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What are your Biggest Challenges with Pet Food?

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  1. Anthony Hepton.

    Keep manufacturers in full compliance with all pertinent regulations from product formulation, raw material sourcing, manufacturing, labeling, marketing and advertising.

    1. Leah Stanwyck Rogan

      Yes!! I second this! The laxity with regulation and enforcement needs to change, big time.

      Also, changes to definitions, and to what regulating bodies deem as an acceptable protein and/or ingredient. Any policy that allows calling meat juice-soaked styrofoam an acceptable ingredient for a pet food needs major revision…

    2. Rick

      Anyone wish there were truth in advertising laws in the U.S.? I used to think false advertising was a no-no? How is corn healthy for a dog or cat yet I see the commercials and claims on the bags of food, especially at the vet’s. Wouldn’t feed it to a rat but it costs more than an all-raw diet does to feed?

  2. Joan Nichols

    Reading the small-print ingredients on a can of food.

  3. Jeri

    Lack of adherence to law. Lack of information regarding country of origin and source of ingredients. Regulators looking the other way while pets are put at risk.

  4. Dianne Wardlow

    Food is supposed to nourish the body so why can’t we feed out animals nourishing food instead of poison?

  5. Heidi Greene

    I want to read the ingredient label and know that it is true and accurate and easy to decipher. I want to know where (country) the ingredients are sourced and that they are not contaminated or adulterated in any way. I want to know and be confident that any pet food I purchase is as safe as the food I buy for my human family.

  6. Michelle

    What worries me most is that the labels reflect what is actually in the product. Also. that the source of the product is safe and clean and revealed on the package. The other thing that worries me is the backroom payoffs that go on so big pet food can continue to break the laws.

  7. Diane Timmons

    Next to my family, my pet is the single most important thing in my life, well above my home, car, or any earthly possessions. With that in mind, I want to feel assured that what I am feeding her, is not going to make her illl, or worse yet, kill her. She has digestive issues which limit her to Venison, rabbit and a small amount of Bison. In Kansas, I cannot purchase Venison from a food processing plant, the cheapest rabbit I’ve found is $40.00/lb, which is cost prohibitive. That leaves me with only Bison to purchase in a grocery store, in order to give her home cooked food. I would be more than happy to cook her food, if it were not for the fact that I would be feeding her only Bison, which she would not be able to tolerate as her only protein. Therefore, I feel dependent on petfood manufacturers to be honest, supply me with quality food to feed my pet, not source their meat from rendering plants, and guarantee that what they are selling me, is indeed, HUMAN GRADE food. It would be heavenly, to not worry every time I open a can of food for her, if she is going to become ill.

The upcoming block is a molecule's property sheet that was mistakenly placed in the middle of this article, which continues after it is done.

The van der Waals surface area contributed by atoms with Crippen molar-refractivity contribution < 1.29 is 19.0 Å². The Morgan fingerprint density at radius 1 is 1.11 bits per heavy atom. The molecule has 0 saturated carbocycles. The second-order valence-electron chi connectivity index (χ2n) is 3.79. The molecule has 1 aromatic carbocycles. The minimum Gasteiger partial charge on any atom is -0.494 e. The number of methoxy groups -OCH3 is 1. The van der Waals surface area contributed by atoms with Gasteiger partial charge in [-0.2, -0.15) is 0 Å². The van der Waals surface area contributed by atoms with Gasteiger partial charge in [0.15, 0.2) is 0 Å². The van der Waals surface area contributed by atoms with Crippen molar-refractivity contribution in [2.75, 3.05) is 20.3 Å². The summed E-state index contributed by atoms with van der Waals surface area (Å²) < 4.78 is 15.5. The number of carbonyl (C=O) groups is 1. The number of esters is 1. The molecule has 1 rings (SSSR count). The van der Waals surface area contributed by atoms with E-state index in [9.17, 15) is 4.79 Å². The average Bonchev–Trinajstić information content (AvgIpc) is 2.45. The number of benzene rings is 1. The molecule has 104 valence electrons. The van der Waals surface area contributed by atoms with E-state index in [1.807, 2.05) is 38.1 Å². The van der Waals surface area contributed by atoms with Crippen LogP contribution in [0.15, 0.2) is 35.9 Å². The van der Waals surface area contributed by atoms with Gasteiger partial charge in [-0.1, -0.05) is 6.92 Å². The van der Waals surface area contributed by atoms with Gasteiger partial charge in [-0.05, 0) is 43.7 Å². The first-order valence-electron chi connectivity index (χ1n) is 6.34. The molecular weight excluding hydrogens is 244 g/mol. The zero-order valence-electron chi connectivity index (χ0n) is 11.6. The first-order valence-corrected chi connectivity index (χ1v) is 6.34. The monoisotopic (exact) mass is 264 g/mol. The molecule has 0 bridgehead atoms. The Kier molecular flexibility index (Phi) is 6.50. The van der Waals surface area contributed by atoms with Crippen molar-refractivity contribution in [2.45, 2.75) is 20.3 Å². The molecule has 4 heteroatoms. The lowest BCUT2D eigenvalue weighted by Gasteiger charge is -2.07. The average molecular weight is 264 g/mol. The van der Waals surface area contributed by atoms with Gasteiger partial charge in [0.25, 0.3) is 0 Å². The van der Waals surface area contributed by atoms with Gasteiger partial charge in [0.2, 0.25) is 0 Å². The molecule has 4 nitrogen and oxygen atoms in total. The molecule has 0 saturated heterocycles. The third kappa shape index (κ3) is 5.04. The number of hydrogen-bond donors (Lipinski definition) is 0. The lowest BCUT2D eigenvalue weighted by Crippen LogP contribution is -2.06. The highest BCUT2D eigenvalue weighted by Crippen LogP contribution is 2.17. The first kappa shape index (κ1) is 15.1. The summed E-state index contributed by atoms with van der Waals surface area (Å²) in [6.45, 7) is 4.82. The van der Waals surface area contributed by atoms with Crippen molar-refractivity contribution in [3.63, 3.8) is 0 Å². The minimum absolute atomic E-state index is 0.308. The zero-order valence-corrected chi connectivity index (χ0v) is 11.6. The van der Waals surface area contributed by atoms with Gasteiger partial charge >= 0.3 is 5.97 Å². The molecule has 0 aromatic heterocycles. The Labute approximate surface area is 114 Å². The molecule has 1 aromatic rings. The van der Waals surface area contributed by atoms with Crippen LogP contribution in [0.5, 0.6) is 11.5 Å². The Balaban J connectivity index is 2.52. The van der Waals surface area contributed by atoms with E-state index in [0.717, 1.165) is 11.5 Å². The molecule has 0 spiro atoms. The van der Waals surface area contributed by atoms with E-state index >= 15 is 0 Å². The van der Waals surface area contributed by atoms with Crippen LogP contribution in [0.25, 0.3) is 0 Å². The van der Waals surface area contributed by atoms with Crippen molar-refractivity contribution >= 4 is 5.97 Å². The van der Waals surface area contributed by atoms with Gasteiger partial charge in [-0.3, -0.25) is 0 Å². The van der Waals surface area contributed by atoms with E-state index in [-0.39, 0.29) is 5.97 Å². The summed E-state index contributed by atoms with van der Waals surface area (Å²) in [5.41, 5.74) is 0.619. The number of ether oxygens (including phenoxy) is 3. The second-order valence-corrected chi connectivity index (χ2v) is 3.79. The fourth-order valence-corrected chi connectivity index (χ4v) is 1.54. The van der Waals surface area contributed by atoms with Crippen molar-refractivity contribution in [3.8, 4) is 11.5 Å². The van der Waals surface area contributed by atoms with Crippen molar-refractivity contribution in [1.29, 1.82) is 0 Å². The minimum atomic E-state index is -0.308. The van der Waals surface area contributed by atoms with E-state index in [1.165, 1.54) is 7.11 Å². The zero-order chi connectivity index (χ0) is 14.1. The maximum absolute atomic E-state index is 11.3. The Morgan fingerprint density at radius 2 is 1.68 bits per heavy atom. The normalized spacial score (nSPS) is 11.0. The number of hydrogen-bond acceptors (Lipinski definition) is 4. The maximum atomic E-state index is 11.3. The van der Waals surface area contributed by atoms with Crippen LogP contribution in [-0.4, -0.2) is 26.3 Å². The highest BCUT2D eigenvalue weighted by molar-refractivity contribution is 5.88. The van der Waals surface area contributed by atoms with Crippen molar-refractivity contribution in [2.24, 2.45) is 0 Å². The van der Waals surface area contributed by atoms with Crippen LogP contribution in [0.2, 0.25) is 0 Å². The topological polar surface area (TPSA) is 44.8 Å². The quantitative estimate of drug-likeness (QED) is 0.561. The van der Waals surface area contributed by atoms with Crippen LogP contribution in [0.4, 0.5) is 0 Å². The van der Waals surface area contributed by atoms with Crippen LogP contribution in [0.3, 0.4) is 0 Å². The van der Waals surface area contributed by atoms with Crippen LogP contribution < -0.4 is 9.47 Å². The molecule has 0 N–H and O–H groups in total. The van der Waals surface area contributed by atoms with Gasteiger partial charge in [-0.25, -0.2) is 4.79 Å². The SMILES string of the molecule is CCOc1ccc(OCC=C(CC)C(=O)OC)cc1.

1. Carole Cerase

      Diane, have you tried locating a hunter. I really don’t know much about your area, but hunters down by me (North Carolina) are more than willing to sell extra Venison. I can only feed my crew turkey, due to allergies to beef and chicken. The Vet suggested rabbit for one of mine also but I could not afford it also. Thank goodness the turkey is working out. Also have you thought about fish as a source of protein?

    2. jan blanco

      hear hear – just posted a similar complaint for my Sara, who can have ONLY turkey!! same issues as you face.

  8. Janie

    So many things. One thing that can be attainable is to include percentage of carbohydrate content.

    How about some sort of verification of type of protein used.

    1. Lucy Klein


  9. Duncan

    I want to do as well as possible by my pets (dog and cat): I read the labels carefully and pay attention to ingredients & country of origin. However, since retiring, I am on a very tight budget and walking the line between quality and price isn’t easy. I will sacrifice to buy good food–so I need to be certain that I am not paying for high-cost garbage.

  10. Sherrill

    By biggest challenge is trust. I know they only want to make a profit. I want my girls (dogs) to have a wholesome honest diet without additives and I want it to be what they advertise. I am tired of the way they market to make it look so good for the dogs only to find out it is nothing like what is marketed. I want a company I can trust.

    1. Stephanie

      I second Sherrill’s comments. Trust is key: trust the ingredients are as stated and they are safe for my animals.

      I don’t want to be afraid for my animals’ health.

    2. Shana

      Agrees. My biggest issue is trust as well. And manufacturers need to be more forthcoming with a full breakdown of the nutrition facts

  11. Susanna